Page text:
One of the oldest forms of jewelry, and art, is the Cameo. Actually defined as a relief raised higher than its backround and carved of a single material, Cameos are actually from the times of the Roman Empire. It was considered an object of virtue by the Romans. Hand crafted they were not unlike the work of the great sculpters. While most are carved out of conch shell or agate, it was not uncommon for engravers to use precious and semi-precious stones for carving.This was a way to draw out the variety of distinctive hues of the stones. The carver exploits the different variations of color that are in the layers of shell or stone and with that they’re able to carve different motifs in low relief. Common motifs included the Emperor, king, queen or royalty of the times. Also extremely popular, especially in ancient times, were scenes of mythology.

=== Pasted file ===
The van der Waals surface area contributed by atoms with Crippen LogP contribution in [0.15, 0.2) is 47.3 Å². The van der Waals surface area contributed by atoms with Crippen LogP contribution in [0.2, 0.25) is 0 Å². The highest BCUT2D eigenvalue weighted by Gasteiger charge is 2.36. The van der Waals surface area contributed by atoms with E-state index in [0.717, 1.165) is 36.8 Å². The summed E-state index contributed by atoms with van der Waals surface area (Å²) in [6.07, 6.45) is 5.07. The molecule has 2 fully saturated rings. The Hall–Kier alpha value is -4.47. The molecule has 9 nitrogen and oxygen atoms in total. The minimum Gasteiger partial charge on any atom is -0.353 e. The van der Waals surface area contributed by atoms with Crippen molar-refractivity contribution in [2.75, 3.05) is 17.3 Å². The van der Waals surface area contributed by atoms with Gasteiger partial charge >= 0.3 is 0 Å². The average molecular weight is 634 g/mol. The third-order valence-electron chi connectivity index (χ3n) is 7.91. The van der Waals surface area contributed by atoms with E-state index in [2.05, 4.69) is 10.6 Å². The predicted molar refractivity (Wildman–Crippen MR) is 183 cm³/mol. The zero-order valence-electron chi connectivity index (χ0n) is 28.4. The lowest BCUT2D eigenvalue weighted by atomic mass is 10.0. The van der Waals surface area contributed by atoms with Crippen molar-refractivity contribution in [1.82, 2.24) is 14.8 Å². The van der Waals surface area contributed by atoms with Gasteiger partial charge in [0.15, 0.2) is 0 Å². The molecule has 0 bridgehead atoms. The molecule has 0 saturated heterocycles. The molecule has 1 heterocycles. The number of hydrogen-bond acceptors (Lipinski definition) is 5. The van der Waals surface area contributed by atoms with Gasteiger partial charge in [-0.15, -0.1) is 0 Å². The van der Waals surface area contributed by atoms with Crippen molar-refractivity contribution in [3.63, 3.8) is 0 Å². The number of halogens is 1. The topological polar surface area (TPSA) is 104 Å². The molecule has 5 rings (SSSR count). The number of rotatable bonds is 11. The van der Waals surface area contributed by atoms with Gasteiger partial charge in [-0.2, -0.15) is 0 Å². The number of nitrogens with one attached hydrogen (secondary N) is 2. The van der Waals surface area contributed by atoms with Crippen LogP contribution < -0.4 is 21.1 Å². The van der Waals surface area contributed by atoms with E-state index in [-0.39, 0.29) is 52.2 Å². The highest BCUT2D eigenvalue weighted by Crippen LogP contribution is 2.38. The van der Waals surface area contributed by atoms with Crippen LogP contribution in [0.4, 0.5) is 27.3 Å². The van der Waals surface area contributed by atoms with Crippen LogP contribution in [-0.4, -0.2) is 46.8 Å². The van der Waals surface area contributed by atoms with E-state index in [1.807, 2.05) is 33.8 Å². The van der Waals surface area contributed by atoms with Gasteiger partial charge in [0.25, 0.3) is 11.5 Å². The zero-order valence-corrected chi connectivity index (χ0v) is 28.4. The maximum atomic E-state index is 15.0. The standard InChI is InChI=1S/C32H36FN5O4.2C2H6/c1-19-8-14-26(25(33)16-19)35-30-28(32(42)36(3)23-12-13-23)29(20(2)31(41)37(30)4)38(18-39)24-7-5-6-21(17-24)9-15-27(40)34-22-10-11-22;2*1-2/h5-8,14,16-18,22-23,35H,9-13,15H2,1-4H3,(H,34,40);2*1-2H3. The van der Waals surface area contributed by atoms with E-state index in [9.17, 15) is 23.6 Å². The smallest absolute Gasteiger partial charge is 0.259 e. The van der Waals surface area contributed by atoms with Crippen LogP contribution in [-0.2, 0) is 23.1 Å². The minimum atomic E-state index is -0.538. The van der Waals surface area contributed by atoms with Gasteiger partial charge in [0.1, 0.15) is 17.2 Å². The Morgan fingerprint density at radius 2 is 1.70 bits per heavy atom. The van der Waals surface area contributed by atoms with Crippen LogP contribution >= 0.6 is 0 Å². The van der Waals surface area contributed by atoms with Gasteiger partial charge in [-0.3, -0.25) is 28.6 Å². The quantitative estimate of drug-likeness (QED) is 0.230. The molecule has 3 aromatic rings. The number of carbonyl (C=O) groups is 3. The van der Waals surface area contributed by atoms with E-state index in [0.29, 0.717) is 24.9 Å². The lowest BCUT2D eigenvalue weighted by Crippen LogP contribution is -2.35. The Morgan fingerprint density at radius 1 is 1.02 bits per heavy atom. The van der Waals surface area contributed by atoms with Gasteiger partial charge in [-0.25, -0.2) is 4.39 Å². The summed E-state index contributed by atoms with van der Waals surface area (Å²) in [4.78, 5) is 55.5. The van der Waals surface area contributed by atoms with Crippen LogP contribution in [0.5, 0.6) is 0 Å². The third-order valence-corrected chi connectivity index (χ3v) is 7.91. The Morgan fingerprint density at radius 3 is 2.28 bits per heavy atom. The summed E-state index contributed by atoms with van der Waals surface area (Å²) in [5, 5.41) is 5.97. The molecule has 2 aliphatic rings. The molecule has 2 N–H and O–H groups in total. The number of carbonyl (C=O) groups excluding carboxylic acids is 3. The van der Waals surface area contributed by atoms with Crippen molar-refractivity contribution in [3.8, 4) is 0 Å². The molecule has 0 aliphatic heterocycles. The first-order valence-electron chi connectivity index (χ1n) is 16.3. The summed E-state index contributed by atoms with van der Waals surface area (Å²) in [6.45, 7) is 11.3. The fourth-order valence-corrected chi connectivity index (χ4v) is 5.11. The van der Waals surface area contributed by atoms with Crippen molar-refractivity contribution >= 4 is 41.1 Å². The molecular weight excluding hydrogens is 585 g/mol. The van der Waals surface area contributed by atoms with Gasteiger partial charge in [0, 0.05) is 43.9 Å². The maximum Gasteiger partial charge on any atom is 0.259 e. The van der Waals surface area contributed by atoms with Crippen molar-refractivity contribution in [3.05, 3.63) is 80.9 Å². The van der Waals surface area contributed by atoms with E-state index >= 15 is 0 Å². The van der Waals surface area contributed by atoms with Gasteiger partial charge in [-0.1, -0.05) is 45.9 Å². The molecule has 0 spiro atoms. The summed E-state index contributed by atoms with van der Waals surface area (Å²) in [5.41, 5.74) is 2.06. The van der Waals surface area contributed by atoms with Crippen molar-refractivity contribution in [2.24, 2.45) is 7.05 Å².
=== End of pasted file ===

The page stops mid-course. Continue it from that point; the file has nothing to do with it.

Cameos, being of great value, were passed down from generation to generation and became extremely popular again in Renaissance times. While the frames or bezels were often changed, the small works of art held up over time. It was a clear sign of wealth to wear a cameo during the 14th -17th centuries, and women displayed them proudly.
By the early 19th century, their popularity plummeted. but in the late 1800's there was an uptick. The cameo moved from the realm of the wealthy to a far broader audience, Increased wealth among the European middle class and increased travel meant a demand for souvenirs, especially from trips to Italy. Never underestimate the desireability of souvenirs.The shell cameo industry in Italy increased in size to meet demand. By the onset of the 20th century, Cameos were back in a big way.
Today, artisans continue to hand carve Cameos froma larger variety of stones. Unfortunately, there are now machine cut cameos which are dull, uneven and in no way comparable to the hand carved. Butthey are cheap and are often sold to fool the consumer. Don't be fooled!